One potential target for therapy is cognition: bipolar disorder is associated with widespread cognitive deficits (perhaps most notably in executive function) that can persist even during periods of recovery and are associated with poorer levels of functioning [4]. Findings are consistent with a pattern of cognitive deterioration as the number and severity of the episodes increase, and cognitive impairment is a factor that may predict increased recurrence of episodes [5]. Therefore, an improvement in cognition might enhance not only short-term function and quality of life (possibly facilitated by meta-cognition) but potentially also the overall course of illness. This pattern of findings in bipolar disorder is similar to schizophrenia, for which a new psychological treatment targeting cognition has shown promising results: cognitive remediation therapy (CRT). CRT aims to target fundamental cognitive processes, including attention and memory, but also executive functioning which requires the combination of basic cognitions and metacognitive skills to aid the transfer into everyday practice of improved cognition to enhance quality of life [6]. In people with diagnoses of schizophrenia, CRT has demonstrated improvements in the realms of cognitive, work and social functioning, quality of life and severity of symptoms experienced [79].

In mood disorders, a meta-analysis of CRT trials including patients with various affective disorders has demonstrated a beneficial effect of CRT on cognitive performance [10], although no trials included a purely bipolar sample. More recently, a pilot trial using a functional targeted therapy that included cognitive remediation identified benefits to the quality of life for people with bipolar disorder [11, 12].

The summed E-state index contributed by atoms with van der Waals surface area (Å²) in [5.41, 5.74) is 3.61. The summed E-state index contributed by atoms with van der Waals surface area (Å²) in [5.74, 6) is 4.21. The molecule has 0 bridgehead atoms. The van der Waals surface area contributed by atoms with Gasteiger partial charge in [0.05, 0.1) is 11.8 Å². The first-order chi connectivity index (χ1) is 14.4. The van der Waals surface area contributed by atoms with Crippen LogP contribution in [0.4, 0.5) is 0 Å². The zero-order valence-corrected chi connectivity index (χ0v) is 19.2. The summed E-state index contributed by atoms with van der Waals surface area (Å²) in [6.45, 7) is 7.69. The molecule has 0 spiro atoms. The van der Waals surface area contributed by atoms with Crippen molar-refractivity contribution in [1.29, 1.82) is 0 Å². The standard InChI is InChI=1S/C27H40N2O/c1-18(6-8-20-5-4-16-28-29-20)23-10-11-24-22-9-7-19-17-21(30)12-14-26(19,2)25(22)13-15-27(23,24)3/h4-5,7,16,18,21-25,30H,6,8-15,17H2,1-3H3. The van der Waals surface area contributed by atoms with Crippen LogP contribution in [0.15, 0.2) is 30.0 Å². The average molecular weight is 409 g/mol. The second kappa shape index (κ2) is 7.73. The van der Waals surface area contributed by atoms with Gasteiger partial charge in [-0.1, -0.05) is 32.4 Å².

CIRCuiTs is a partly computerised CRT intervention, developed from a paper-and-pencil version of the therapy and building upon the existing CRT literature. Using the program, clients are taught cognitive strategies to help them improve their thinking skills (e.g. memory, concentration and planning), and the therapist facilitates reflection around how these strategies can be applied to meet their everyday goals (e.g. shopping, looking for work) including the application of metacognitive strategies. CIRCuiTs has demonstrated high levels of acceptability, usability and comprehensibility to participants, with high levels of satisfaction with the experience reported [13].

We anticipate that this intervention may facilitate optimisation of the management of bipolar disorder through improvements in cognitive functioning in combination with the development of metacognitive skills and elements focusing on transfer to everyday life. As such, a pilot randomised trial is being conducted to investigate whether a cost-effective but intensive cognitive remediation therapy (CIRCuiTs) is a viable treatment for bipolar disorder.

Objectives

The overarching aim of this trial is to determine whether CRT can serve as a new, evidence-based treatment for bipolar disorder. In order to achieve this, the following research questions are being investigated as primary objectives, as they are all fundamental pre-requisites of future examination of CRT for bipolar disorder:
  1. 1)

    Does CRT improve overall cognition (specifically learning, verbal and working memory, intellectual functioning, attention and executive functions)?

     
  2. 2)

    Does CRT provide further, specific benefits to participants (i.e. everyday functioning, mood symptoms and achievement of self-defined goals)?

     
  3. 3)

    Do people with bipolar disorder feel that CRT is beneficial and acceptable?